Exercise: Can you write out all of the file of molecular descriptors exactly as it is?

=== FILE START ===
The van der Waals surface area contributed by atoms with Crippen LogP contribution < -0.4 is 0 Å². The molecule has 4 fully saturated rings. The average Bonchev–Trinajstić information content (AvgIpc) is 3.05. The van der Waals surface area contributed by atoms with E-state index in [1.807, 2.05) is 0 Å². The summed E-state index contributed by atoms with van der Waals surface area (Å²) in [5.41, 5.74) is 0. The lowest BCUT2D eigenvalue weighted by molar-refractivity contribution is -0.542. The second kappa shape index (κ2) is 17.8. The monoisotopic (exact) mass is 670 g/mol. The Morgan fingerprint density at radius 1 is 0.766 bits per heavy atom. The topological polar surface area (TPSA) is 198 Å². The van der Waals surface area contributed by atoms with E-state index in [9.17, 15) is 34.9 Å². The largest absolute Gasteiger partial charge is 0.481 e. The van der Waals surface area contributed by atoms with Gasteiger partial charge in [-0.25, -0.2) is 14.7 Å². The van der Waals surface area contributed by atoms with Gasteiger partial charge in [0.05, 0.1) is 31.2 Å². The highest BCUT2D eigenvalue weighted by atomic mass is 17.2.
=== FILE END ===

The van der Waals surface area contributed by atoms with Crippen LogP contribution < -0.4 is 0 Å². The molecule has 4 fully saturated rings. The average Bonchev–Trinajstić information content (AvgIpc) is 3.05. The van der Waals surface area contributed by atoms with E-state index in [1.807, 2.05) is 0 Å². The summed E-state index contributed by atoms with van der Waals surface area (Å²) in [5.41, 5.74) is 0. The lowest BCUT2D eigenvalue weighted by molar-refractivity contribution is -0.542. The second kappa shape index (κ2) is 17.8. The monoisotopic (exact) mass is 670 g/mol. The Morgan fingerprint density at radius 1 is 0.766 bits per heavy atom. The topological polar surface area (TPSA) is 198 Å². The van der Waals surface area contributed by atoms with E-state index in [9.17, 15) is 34.9 Å². The largest absolute Gasteiger partial charge is 0.481 e. The van der Waals surface area contributed by atoms with Gasteiger partial charge in [-0.25, -0.2) is 14.7 Å². The van der Waals surface area contributed by atoms with Gasteiger partial charge in [0.05, 0.1) is 31.2 Å². The highest BCUT2D eigenvalue weighted by atomic mass is 17.2.